Feb. 16 (Bloomberg) -- Maybe now the lords of hockey will listen.
Maybe now that an icon has voiced his support for speed and skill over payback punches, maybe Mario Lemieux’s fellow National Hockey League owners will come around to the sensible and responsible notion that it’s time to abolish fighting.
It’s due. Long overdue, actually, especially to those of us who remember a fellow named Steve Moore, who doesn’t play hockey anymore. He can’t play hockey anymore.
Lemieux saved hockey in Pittsburgh. And now, whether he knows it or not, whether he intended to or not, Lemieux has embarked on the more difficult challenge of saving hockey from the staid notion that patrons prefer roundhouse rights in their skill set.
“We, as a league, must do a better job of protecting the integrity of the game and the safety of our players,” was Lemieux’s reaction after the NHL doled out its discipline from a brawl-marred game last week between his Penguins and the New York Islanders. “If the events reflect the state of the league, I need to rethink whether I want to be part of it.”
You have to hope that NHL Commissioner Gary Bettman and his 30 bosses, the franchise owners, ruminate on that statement for a minute. Better yet, make that five minutes, equivalent to the amount of time players serve in the penalty box for dropping their gloves and beating the bejesus out of one another. Five minutes. That’s all.
‘We Like It’
What we have here is a revered former player, a legend who has devoted his entire life to the game he loves, having second thoughts about whether what he fought to save and then nurture is still worthy of his time, effort and affection.
Lemieux is talking about the game. Owners, though they won’t admit it, equate fisticuffs with finances. Just ask NBC analyst Mike Milbury, a former NHL player, coach and general manager.
“Fighting is there because we like it. We like the violent part of it, whether we admit it or not,” Milbury said on the air. “Fighting is not essential to winning.”
Unlike the National Football League and National Basketball Association, which are both facing labor squabbles and possibly lockouts, the NHL has the luxury of pondering more important questions -- like how to improve the actual product.
Almost seven years ago, when Moore’s career was ended by a Todd Bertuzzi sucker-punch, hockey missed an opportunity to end fighting.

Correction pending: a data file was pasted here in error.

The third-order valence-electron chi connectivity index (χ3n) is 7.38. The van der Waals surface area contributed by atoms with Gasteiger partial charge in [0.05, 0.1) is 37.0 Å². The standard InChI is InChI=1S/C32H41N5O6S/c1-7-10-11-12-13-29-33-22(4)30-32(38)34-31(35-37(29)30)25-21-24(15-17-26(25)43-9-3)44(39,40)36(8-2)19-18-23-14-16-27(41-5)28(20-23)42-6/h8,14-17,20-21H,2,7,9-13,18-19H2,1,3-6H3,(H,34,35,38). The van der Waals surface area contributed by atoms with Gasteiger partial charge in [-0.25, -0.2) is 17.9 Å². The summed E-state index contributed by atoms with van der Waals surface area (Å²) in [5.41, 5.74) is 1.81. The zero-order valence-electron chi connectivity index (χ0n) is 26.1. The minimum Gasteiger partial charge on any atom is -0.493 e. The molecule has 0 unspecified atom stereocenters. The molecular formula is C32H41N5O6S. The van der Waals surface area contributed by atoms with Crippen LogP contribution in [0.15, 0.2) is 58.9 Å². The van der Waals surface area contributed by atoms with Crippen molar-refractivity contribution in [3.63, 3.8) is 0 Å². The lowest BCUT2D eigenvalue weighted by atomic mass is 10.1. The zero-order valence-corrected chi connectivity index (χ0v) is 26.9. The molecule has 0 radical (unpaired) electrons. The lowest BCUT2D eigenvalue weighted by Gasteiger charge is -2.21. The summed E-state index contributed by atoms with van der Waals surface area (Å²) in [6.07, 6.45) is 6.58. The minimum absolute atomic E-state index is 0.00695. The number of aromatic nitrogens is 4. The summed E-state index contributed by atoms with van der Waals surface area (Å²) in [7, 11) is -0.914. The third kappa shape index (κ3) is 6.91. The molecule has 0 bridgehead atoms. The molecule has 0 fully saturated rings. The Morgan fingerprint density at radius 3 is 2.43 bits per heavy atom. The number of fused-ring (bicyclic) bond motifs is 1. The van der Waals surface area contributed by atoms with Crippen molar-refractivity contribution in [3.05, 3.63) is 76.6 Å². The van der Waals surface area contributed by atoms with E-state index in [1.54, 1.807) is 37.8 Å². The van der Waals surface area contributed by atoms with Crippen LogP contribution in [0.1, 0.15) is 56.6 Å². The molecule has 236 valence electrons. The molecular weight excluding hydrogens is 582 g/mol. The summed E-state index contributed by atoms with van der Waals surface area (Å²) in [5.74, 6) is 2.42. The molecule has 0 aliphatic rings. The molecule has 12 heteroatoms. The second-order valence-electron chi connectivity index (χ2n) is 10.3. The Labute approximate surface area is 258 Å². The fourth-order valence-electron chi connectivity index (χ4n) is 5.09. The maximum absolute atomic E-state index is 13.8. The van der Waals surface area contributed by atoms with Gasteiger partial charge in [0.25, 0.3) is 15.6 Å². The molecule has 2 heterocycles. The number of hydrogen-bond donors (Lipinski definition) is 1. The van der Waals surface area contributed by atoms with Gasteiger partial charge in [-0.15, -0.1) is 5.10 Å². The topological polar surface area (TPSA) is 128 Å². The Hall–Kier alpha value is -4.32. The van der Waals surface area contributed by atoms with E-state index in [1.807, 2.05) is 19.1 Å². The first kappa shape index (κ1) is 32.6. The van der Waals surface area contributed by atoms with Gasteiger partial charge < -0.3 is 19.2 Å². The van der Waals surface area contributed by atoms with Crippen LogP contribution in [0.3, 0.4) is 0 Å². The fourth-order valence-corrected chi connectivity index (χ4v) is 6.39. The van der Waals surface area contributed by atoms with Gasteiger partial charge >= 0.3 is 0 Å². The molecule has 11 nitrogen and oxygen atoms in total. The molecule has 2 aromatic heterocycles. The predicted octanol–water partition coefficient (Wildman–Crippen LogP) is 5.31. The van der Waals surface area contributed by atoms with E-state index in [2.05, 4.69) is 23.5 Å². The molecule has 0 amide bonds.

Well, here’s another chance.
If only they’ll listen to Lemieux, who was rightfully mortified after his team’s game against the Islanders produced 65 penalties totaling 346 minutes. Ten players were ejected from what was more boxing match than hockey game. At one point there were more coaches and trainers on the Penguins bench than players.
Embarrassing to the sport, were Lemieux’s words. More importantly, all the thuggery is unneeded.
There isn’t a hockey fan out there that would quit the sport if fighting was eliminated. At its best, hockey is a game of speed, power, precision and, yes, physicality. There’s nothing better than an open-ice check, shoulder-to-chest, stick down.
The league’s brain trust spends its time measuring goaltender pads, planning outdoor games and casting reality TV shows, but can’t seem to make headway on the game’s biggest eyesore.
Anyone who’d rather see two goons pounding on each other more than Sidney Crosby with a full head of steam isn’t a hockey fan.
There weren’t any fights at the Olympics. The game was never better, fans rising to their feet, oohs and ahs aplenty.
Hockey seems to suffer from the same ailment as the NFL, where the players have to be protected from themselves. How else can you explain the plethora of cheap shots and dangerous hits?
I asked Ted Leonsis of the Washington Capitals if in the wake of Lemieux’s comments there was growing support among owners to abolish fighting.
“No comment from me,” Leonsis, a former AOL vice chairman, wrote in an e-mail.
Maybe that’s for the best.
Owners do a lot of talking. It’s time they listen. Listen to Milbury when he says fighting isn’t integral to winning. Listen to Lemieux, who says he and hockey might not fit anymore. Listen to Bertuzzi, who wished that day never happened. And, most importantly, listen to Moore, who warned that it’s going to happen again.
(Scott Soshnick is a Bloomberg News columnist. The opinions expressed are his own.)
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